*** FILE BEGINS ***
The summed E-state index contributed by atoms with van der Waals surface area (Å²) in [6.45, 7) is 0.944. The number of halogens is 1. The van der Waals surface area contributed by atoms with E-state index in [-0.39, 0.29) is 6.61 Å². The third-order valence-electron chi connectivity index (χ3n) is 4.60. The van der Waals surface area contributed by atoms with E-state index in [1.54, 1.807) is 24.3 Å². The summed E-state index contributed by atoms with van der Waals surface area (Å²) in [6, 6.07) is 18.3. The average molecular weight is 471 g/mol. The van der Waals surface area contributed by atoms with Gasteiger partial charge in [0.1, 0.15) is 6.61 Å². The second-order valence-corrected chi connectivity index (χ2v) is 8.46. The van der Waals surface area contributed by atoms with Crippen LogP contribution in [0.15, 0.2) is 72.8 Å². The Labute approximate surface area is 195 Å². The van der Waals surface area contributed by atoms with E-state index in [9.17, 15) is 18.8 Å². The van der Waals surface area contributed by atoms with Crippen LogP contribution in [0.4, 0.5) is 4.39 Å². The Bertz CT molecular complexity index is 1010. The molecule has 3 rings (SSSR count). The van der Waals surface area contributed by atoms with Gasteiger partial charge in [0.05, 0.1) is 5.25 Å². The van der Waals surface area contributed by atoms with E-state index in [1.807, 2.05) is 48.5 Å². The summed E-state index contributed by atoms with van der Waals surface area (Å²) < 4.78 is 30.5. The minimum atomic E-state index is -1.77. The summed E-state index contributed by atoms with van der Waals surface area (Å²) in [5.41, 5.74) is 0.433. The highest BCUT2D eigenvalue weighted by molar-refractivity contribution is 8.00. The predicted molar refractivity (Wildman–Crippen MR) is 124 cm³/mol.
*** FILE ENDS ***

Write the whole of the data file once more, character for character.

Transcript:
The summed E-state index contributed by atoms with van der Waals surface area (Å²) in [6.45, 7) is 0.944. The number of halogens is 1. The van der Waals surface area contributed by atoms with E-state index in [-0.39, 0.29) is 6.61 Å². The third-order valence-electron chi connectivity index (χ3n) is 4.60. The van der Waals surface area contributed by atoms with E-state index in [1.54, 1.807) is 24.3 Å². The summed E-state index contributed by atoms with van der Waals surface area (Å²) in [6, 6.07) is 18.3. The average molecular weight is 471 g/mol. The van der Waals surface area contributed by atoms with Gasteiger partial charge in [0.1, 0.15) is 6.61 Å². The second-order valence-corrected chi connectivity index (χ2v) is 8.46. The van der Waals surface area contributed by atoms with Crippen LogP contribution in [0.15, 0.2) is 72.8 Å². The Labute approximate surface area is 195 Å². The van der Waals surface area contributed by atoms with E-state index in [9.17, 15) is 18.8 Å². The van der Waals surface area contributed by atoms with Crippen LogP contribution in [0.4, 0.5) is 4.39 Å². The Bertz CT molecular complexity index is 1010. The molecule has 3 rings (SSSR count). The van der Waals surface area contributed by atoms with Gasteiger partial charge in [0.05, 0.1) is 5.25 Å². The van der Waals surface area contributed by atoms with E-state index in [1.807, 2.05) is 48.5 Å². The summed E-state index contributed by atoms with van der Waals surface area (Å²) < 4.78 is 30.5. The minimum atomic E-state index is -1.77. The summed E-state index contributed by atoms with van der Waals surface area (Å²) in [5.41, 5.74) is 0.433. The highest BCUT2D eigenvalue weighted by molar-refractivity contribution is 8.00. The predicted molar refractivity (Wildman–Crippen MR) is 124 cm³/mol.